PLANS for Oxford’s largest estate since Greater Leys are set to be given the go-ahead on Monday.

Proposals for “a vibrant new community” on a 36-hectare site north of the A40 at Barton will be discussed by Oxford City Council on Monday.

The Oxford bypass is set to be transformed into a landscaped city street as part of the plans to create up to 1,200 homes at West Barton.

The draft action plan also makes clear the ring road will be radically changed to remove “a noisy, visually dominating physical barrier” isolating Barton.

The speed limit would be cut from 70 to 40mph, with new homes fronting the ring road.

However, proposals for 150-homes on Ruskin Fields, on the other side of the bypass, have not made it into the draft Barton Area Action Plan.

The impact on a conservation area and problems with access, meant the Ruskin development could put the bigger scheme at risk, councillors will be told.

The action plan says: “The development will be a new piece of the city, distinct from other areas but wholly integrated in the fabric of Oxford. It will have its own identity, with a neighbourhood core and open spaces that link the site together.”

The homes would be accessed directly from the ring road via a new signal-controlled junction or roundabout.

To prevent rat-running, the junction or roundabout would be designed so only buses have access into Northway. There would be two other access roads into the estate from Barton – from Fettiplace Road and Barton Village Road.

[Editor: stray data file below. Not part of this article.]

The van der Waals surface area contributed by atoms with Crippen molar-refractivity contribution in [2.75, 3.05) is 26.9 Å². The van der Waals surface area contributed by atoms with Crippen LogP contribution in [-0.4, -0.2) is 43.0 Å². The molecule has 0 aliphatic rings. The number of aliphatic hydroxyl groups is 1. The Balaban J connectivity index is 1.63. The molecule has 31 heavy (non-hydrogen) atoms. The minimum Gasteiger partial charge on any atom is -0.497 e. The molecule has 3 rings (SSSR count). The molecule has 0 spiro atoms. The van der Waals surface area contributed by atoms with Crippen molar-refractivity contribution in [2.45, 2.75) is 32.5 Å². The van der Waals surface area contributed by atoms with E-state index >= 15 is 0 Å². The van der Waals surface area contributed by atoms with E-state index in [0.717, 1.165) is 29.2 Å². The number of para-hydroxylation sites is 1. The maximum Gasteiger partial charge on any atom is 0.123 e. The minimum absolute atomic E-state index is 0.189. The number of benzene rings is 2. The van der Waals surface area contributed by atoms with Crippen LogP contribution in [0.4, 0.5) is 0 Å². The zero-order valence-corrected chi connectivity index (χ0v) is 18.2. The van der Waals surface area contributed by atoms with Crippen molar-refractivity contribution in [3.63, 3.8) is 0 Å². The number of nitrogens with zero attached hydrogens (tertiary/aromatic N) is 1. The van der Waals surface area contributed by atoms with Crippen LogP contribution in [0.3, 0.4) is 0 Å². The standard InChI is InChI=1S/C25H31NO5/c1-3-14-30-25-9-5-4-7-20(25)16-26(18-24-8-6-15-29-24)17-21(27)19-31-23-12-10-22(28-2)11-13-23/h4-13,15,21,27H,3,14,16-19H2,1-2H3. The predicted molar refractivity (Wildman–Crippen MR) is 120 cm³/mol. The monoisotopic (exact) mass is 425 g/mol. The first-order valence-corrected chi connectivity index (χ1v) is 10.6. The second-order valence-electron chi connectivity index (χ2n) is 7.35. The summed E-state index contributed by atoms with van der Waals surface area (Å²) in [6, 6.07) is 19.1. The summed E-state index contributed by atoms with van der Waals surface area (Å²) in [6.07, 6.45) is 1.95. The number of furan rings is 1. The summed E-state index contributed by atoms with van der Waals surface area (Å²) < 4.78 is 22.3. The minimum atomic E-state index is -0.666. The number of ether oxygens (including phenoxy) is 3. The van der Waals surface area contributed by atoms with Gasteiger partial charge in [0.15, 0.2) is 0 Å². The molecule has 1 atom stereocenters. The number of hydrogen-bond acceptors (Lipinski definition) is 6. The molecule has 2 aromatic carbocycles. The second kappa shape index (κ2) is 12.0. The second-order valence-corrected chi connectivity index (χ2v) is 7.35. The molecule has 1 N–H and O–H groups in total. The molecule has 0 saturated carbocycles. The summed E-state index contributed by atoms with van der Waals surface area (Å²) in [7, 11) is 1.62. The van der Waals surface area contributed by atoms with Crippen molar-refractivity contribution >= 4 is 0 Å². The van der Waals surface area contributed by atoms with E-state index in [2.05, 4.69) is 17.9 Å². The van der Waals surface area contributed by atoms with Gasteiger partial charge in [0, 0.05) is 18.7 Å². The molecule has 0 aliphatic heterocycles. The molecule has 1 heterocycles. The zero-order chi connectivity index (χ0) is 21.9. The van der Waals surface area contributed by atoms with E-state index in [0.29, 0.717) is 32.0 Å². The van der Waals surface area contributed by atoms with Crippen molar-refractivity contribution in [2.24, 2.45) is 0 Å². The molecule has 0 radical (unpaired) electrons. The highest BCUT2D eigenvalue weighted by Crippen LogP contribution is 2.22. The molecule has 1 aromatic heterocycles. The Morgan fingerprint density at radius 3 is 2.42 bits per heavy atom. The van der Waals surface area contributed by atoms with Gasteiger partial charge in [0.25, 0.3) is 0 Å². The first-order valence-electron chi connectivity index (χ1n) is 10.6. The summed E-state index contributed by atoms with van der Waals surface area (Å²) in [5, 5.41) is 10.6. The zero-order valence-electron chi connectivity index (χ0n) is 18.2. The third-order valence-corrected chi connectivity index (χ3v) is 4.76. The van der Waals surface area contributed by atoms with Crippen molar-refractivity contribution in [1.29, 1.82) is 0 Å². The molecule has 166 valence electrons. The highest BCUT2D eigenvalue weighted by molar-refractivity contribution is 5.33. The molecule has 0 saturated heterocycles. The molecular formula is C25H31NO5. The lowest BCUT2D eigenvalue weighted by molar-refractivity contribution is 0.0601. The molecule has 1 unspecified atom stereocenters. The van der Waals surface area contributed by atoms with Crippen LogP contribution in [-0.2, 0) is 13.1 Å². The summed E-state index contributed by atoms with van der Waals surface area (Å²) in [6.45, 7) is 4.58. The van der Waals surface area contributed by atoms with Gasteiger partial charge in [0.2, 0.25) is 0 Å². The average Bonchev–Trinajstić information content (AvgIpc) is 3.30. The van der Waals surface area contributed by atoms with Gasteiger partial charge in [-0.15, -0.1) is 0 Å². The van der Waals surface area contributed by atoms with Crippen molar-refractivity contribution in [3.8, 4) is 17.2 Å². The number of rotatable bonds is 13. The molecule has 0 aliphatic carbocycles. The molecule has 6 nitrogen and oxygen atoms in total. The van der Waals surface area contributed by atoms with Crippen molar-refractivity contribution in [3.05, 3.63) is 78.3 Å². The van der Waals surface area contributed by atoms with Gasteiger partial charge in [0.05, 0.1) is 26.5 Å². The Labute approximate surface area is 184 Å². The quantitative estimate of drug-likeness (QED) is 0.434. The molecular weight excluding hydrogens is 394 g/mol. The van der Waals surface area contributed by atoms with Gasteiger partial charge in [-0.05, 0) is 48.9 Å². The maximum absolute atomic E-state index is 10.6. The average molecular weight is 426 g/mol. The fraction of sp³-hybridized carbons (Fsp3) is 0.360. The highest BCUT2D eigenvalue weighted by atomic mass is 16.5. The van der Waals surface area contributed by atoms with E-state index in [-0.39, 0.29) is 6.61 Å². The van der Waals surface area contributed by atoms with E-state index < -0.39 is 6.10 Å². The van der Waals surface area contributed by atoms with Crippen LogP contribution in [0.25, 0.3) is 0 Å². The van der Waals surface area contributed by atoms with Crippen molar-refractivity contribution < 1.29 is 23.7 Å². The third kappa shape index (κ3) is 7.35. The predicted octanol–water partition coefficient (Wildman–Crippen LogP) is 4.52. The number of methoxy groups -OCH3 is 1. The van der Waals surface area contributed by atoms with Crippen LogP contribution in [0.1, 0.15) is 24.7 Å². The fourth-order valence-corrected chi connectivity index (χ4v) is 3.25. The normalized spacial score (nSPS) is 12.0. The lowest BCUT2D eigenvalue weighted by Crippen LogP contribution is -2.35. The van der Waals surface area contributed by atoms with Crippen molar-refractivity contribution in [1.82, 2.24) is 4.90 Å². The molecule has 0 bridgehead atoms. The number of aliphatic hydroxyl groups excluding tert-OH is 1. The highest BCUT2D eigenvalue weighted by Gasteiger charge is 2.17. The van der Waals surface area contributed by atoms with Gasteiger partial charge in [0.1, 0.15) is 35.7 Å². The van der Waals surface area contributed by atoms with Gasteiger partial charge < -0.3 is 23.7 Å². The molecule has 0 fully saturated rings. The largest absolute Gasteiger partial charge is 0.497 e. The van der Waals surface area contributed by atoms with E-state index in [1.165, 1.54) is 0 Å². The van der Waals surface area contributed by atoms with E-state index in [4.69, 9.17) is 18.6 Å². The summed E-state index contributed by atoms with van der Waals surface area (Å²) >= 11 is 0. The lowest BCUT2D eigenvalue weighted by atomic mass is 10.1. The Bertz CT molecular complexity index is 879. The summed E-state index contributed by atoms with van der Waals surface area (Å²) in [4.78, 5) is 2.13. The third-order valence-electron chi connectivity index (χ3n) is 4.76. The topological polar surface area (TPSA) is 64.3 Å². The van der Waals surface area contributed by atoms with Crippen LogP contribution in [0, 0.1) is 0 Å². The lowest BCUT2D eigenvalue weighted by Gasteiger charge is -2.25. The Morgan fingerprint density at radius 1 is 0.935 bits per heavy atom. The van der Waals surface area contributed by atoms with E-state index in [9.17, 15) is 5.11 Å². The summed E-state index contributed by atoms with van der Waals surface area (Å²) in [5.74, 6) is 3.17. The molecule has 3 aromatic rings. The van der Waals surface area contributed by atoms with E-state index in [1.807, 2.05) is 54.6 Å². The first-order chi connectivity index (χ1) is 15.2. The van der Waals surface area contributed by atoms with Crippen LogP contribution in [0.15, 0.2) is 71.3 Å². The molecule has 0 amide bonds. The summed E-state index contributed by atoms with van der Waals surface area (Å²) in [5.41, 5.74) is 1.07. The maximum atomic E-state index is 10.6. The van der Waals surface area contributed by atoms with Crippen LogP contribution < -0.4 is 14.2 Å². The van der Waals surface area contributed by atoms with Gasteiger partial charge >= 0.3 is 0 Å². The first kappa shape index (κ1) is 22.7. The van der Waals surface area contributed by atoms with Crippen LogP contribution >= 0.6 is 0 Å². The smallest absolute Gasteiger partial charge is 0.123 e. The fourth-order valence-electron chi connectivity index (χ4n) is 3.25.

The council says the changes are currently being tested through transport modelling.

But the former president of Oxford Civic Society, Mark Barrington-Ward, said: “Trying to treat the A40, a national traffic artery, as a street is a deeply flawed concept. It would deliberately expose new homes on both sides to the fumes and lights of heavy traffic, and noise that is unlikely to be reduced substantially by a 40mph speed limit, assuming that is obeyed.”

Old Headington residents welcomed news that the proposal to build on fields in Ruskin College’s campus was not in the action plan.

Veronica Hurst, co-chairman of the Ruskin Fields Group, said: “We are delighted that planning officers have decided that it is not appropriate to build 150 houses in these two small fields.”

She added the college would continue to push for the scheme.

But the principal of Ruskin, Prof Audrey Mullender, said: “The college is disappointed that the Ruskin Fields site is not included at this stage. We still believe that Ruskin Fields could provide much needed affordable housing for Oxford.”

A ‘linear park’ is to replace Barton Village Nature Park, which is judged to be of “relatively low ecological value.”

Sue Holden, secretary of Barton Community Association, said: “There is huge disappointment that the nature reserve will be built on. This is something Barton people have campaigned about from the earliest days.”

If councillors follow officers’ recommendations to approve the scheme, there will be a six week consultation early in the new year, with the scheme submitted to the Communities Secretary in March.

A public examination is expected in July.